The Pull of the Stars
I have mixed feelings about The Pull Of The Stars. As a fan of Ms. Donoghue, I was thrilled when I got notice of its arrival, and the hype surrounding it made it a no-brainer for me to buy. But it wasn’t what I’d expected.
The time is 1918, the setting a maternity ward in a hospital in Dublin. The main character, Julia Powell, is a nurse charged with caring for expectant mothers whose pregnancies are complicated by the Spanish flu. From what I understand, the publisher rushed this book into publication because of our current pandemic. And the parallels were interesting, particularly the heroism of front-line workers.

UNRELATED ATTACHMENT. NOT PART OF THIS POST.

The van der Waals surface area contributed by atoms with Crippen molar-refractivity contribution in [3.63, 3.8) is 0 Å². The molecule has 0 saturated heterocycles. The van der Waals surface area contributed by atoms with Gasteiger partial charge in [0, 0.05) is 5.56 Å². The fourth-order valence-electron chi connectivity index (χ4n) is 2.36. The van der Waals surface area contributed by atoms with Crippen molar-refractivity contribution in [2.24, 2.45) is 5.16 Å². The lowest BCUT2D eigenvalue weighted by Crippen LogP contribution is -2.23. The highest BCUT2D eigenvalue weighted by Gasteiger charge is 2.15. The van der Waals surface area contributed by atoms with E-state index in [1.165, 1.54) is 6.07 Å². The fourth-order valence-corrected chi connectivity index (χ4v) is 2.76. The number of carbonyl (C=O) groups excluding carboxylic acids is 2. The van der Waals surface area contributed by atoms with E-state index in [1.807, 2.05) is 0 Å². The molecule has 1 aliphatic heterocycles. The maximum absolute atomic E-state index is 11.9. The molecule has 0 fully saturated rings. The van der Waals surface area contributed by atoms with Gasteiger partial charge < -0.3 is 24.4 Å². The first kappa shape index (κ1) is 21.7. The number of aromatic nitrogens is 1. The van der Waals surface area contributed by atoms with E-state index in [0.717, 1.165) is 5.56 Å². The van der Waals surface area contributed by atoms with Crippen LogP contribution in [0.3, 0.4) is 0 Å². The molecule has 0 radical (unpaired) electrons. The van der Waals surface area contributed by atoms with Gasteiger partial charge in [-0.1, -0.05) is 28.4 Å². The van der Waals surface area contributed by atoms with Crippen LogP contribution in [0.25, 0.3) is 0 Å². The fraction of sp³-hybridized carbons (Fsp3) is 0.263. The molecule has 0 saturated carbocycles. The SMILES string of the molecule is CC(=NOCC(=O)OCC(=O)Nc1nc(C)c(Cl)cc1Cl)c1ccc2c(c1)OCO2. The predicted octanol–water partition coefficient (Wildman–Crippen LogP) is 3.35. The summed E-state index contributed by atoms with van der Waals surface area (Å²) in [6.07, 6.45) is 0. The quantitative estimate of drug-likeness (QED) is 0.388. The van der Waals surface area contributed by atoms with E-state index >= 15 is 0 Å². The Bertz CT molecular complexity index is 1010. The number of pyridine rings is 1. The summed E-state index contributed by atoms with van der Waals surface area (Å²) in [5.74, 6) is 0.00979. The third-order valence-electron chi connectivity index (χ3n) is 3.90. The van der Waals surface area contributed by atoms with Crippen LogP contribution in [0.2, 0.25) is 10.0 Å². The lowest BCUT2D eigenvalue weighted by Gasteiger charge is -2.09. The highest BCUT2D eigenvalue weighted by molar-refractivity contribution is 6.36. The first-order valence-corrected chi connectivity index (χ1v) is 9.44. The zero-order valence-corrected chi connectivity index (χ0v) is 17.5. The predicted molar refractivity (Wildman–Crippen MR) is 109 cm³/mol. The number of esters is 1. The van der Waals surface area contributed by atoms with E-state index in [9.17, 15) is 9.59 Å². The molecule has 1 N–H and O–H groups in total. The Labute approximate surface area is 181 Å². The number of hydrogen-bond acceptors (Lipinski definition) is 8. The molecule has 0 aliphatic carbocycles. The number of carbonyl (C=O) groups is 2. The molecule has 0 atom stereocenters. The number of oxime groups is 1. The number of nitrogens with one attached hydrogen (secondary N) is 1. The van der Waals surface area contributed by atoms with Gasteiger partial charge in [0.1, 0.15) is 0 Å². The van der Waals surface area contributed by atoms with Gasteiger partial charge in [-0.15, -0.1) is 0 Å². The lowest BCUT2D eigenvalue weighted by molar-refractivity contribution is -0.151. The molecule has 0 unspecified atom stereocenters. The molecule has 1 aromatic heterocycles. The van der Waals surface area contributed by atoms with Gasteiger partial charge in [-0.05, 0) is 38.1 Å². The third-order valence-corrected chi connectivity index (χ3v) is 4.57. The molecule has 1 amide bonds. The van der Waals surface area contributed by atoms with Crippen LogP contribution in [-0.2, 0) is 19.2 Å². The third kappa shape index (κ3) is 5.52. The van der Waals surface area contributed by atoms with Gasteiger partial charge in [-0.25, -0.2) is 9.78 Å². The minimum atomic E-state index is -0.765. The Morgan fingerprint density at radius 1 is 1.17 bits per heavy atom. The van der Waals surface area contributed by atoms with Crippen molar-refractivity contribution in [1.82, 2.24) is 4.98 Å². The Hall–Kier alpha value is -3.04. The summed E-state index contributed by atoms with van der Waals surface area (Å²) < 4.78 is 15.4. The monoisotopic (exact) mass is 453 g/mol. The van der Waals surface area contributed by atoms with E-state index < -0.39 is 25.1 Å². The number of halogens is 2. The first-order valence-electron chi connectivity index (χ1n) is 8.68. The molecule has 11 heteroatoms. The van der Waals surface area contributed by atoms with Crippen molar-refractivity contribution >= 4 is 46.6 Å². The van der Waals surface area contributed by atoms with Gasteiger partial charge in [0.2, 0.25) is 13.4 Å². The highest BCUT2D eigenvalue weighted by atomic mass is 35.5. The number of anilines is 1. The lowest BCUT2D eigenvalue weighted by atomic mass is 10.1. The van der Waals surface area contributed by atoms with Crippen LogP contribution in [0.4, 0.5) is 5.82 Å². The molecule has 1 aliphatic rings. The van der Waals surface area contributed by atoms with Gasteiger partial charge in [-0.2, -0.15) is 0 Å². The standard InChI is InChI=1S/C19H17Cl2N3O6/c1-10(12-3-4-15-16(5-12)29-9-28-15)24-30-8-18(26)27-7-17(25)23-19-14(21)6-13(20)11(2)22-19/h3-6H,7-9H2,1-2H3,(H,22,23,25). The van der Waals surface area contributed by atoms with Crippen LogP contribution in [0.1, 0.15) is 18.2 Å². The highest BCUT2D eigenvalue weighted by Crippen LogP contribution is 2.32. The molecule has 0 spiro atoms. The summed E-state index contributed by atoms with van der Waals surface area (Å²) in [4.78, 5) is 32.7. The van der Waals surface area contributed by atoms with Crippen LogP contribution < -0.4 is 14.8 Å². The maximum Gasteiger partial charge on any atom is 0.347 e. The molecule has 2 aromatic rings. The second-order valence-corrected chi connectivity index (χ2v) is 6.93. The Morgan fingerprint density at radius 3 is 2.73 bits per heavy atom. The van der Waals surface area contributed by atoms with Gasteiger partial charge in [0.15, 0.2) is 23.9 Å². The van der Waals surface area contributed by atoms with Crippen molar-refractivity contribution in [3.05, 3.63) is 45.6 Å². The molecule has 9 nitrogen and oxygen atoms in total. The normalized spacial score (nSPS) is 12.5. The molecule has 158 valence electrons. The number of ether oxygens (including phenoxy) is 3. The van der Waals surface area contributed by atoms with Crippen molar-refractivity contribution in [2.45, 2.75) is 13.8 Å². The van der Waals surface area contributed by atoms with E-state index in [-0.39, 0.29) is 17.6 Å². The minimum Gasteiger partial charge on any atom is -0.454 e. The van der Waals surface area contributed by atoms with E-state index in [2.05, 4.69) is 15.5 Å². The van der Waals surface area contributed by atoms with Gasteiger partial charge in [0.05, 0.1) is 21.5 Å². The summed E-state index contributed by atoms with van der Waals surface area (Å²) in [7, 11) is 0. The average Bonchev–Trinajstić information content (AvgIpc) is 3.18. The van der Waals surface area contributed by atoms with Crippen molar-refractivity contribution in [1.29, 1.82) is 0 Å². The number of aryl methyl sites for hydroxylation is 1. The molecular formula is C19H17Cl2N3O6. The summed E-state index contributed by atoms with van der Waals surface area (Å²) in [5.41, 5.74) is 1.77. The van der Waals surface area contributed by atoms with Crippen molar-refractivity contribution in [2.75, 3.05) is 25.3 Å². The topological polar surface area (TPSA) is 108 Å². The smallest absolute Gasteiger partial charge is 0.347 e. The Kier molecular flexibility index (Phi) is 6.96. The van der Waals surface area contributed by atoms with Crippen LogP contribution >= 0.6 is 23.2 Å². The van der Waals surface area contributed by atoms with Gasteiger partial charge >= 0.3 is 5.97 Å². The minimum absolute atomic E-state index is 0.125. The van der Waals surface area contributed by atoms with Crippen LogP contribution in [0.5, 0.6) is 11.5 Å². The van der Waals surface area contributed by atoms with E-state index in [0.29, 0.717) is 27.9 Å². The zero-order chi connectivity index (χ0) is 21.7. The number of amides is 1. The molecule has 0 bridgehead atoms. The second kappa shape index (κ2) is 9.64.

For the bulk of the story, though, this felt like a technical book. Ms. Donoghue did a slew of medical research and tells a detailed story of maternity care in the early 1900s. It is a very detailed story – at times, too-detailed – alternately interesting, off-putting, and horrifying.
I like reading about human relationships, but it wasn’t until the second half of the book that these truly matured. And still, I felt empty. There was potential that went unmet.
I’m not quite sure what the author’s goal was in writing this book. Was it to present a historical picture of women’s healthcare? To present a picture of the political oppression of women? There was a plot twist at the end of the book that I didn’t see coming, and it was resolved in a way that I left me mystified. Was it added simply to shock? Or to keep the story going?
On the positive side, The Pull Of The Stars is well-written. Ms. Donoghue’s prose is clear and only descriptive enough to describe, without authorial self-aggrandizement. I do like that in a book.
And the ending has hope. Perhaps that is the single message of this book. Hope.